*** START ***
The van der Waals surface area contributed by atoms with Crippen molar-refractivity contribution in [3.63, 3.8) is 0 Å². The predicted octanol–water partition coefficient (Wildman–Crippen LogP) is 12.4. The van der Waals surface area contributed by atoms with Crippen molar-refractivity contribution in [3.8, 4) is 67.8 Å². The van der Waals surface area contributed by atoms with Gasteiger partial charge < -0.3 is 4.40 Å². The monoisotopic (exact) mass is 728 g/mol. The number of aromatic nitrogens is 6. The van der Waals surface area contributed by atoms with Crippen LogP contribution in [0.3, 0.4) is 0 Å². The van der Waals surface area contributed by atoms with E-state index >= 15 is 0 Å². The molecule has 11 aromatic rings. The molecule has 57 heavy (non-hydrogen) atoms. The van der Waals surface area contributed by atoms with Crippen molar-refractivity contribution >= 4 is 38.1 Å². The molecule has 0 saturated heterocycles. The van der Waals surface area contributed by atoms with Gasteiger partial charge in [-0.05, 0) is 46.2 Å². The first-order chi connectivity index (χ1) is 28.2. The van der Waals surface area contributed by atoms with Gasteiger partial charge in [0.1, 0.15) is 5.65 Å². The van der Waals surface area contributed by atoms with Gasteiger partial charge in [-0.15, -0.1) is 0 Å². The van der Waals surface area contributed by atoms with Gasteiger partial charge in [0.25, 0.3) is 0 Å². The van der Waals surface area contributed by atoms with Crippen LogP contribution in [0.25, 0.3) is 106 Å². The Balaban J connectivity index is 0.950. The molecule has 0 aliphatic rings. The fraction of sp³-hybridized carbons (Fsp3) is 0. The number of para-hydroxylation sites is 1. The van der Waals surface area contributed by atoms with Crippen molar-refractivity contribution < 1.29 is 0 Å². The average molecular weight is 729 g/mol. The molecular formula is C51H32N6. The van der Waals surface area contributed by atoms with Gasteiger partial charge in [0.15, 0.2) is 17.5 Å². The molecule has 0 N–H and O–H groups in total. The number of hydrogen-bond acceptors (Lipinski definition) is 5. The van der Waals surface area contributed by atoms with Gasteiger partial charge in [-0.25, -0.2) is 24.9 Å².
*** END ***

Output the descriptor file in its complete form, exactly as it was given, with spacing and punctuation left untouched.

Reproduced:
The van der Waals surface area contributed by atoms with Crippen molar-refractivity contribution in [3.63, 3.8) is 0 Å². The predicted octanol–water partition coefficient (Wildman–Crippen LogP) is 12.4. The van der Waals surface area contributed by atoms with Crippen molar-refractivity contribution in [3.8, 4) is 67.8 Å². The van der Waals surface area contributed by atoms with Gasteiger partial charge < -0.3 is 4.40 Å². The monoisotopic (exact) mass is 728 g/mol. The number of aromatic nitrogens is 6. The van der Waals surface area contributed by atoms with Crippen LogP contribution in [0.3, 0.4) is 0 Å². The van der Waals surface area contributed by atoms with E-state index >= 15 is 0 Å². The molecule has 11 aromatic rings. The molecule has 57 heavy (non-hydrogen) atoms. The van der Waals surface area contributed by atoms with Crippen molar-refractivity contribution >= 4 is 38.1 Å². The molecule has 0 saturated heterocycles. The van der Waals surface area contributed by atoms with Gasteiger partial charge in [-0.05, 0) is 46.2 Å². The first-order chi connectivity index (χ1) is 28.2. The van der Waals surface area contributed by atoms with Gasteiger partial charge in [0.1, 0.15) is 5.65 Å². The van der Waals surface area contributed by atoms with Gasteiger partial charge in [-0.15, -0.1) is 0 Å². The van der Waals surface area contributed by atoms with Gasteiger partial charge in [0.25, 0.3) is 0 Å². The van der Waals surface area contributed by atoms with Crippen LogP contribution in [0.25, 0.3) is 106 Å². The Balaban J connectivity index is 0.950. The molecule has 0 aliphatic rings. The fraction of sp³-hybridized carbons (Fsp3) is 0. The number of para-hydroxylation sites is 1. The van der Waals surface area contributed by atoms with Crippen molar-refractivity contribution < 1.29 is 0 Å². The average molecular weight is 729 g/mol. The molecular formula is C51H32N6. The van der Waals surface area contributed by atoms with Gasteiger partial charge in [0.15, 0.2) is 17.5 Å². The molecule has 0 N–H and O–H groups in total. The number of hydrogen-bond acceptors (Lipinski definition) is 5. The van der Waals surface area contributed by atoms with Gasteiger partial charge in [-0.25, -0.2) is 24.9 Å².